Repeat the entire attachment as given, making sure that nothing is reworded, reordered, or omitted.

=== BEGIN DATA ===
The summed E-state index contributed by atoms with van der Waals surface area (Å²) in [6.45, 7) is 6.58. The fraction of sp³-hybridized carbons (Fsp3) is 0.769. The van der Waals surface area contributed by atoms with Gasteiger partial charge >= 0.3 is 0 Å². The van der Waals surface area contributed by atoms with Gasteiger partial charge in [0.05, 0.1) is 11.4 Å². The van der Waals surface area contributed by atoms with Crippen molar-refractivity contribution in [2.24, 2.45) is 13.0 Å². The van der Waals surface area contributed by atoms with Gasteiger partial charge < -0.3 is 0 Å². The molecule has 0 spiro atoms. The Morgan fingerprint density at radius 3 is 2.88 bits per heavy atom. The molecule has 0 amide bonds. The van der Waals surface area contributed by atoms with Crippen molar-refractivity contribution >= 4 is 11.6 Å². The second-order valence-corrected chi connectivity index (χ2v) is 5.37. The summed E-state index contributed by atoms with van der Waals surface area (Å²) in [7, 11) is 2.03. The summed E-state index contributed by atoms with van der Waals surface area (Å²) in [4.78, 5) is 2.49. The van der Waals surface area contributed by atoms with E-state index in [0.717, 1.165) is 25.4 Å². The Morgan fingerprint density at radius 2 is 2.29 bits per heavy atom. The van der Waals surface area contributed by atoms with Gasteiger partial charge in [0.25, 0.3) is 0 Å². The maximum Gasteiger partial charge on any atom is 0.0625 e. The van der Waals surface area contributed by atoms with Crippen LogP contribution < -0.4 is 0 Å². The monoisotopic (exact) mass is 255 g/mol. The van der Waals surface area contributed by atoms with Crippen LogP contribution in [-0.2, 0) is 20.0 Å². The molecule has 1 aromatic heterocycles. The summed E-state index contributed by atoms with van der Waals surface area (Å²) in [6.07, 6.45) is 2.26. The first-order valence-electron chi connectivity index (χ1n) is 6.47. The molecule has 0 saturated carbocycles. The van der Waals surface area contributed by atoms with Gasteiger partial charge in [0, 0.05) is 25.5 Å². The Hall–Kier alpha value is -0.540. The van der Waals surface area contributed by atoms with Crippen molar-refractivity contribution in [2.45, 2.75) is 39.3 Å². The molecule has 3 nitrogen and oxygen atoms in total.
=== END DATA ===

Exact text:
The summed E-state index contributed by atoms with van der Waals surface area (Å²) in [6.45, 7) is 6.58. The fraction of sp³-hybridized carbons (Fsp3) is 0.769. The van der Waals surface area contributed by atoms with Gasteiger partial charge >= 0.3 is 0 Å². The van der Waals surface area contributed by atoms with Gasteiger partial charge in [0.05, 0.1) is 11.4 Å². The van der Waals surface area contributed by atoms with Crippen molar-refractivity contribution in [2.24, 2.45) is 13.0 Å². The van der Waals surface area contributed by atoms with Gasteiger partial charge < -0.3 is 0 Å². The molecule has 0 spiro atoms. The Morgan fingerprint density at radius 3 is 2.88 bits per heavy atom. The molecule has 0 amide bonds. The van der Waals surface area contributed by atoms with Crippen molar-refractivity contribution >= 4 is 11.6 Å². The second-order valence-corrected chi connectivity index (χ2v) is 5.37. The summed E-state index contributed by atoms with van der Waals surface area (Å²) in [7, 11) is 2.03. The summed E-state index contributed by atoms with van der Waals surface area (Å²) in [4.78, 5) is 2.49. The van der Waals surface area contributed by atoms with E-state index in [0.717, 1.165) is 25.4 Å². The Morgan fingerprint density at radius 2 is 2.29 bits per heavy atom. The van der Waals surface area contributed by atoms with Gasteiger partial charge in [0.25, 0.3) is 0 Å². The maximum Gasteiger partial charge on any atom is 0.0625 e. The van der Waals surface area contributed by atoms with Crippen LogP contribution < -0.4 is 0 Å². The monoisotopic (exact) mass is 255 g/mol. The van der Waals surface area contributed by atoms with Crippen LogP contribution in [-0.2, 0) is 20.0 Å². The molecule has 1 aromatic heterocycles. The summed E-state index contributed by atoms with van der Waals surface area (Å²) in [6.07, 6.45) is 2.26. The first-order valence-electron chi connectivity index (χ1n) is 6.47. The molecule has 0 saturated carbocycles. The van der Waals surface area contributed by atoms with Gasteiger partial charge in [0, 0.05) is 25.5 Å². The Hall–Kier alpha value is -0.540. The van der Waals surface area contributed by atoms with Crippen molar-refractivity contribution in [2.45, 2.75) is 39.3 Å². The molecule has 3 nitrogen and oxygen atoms in total.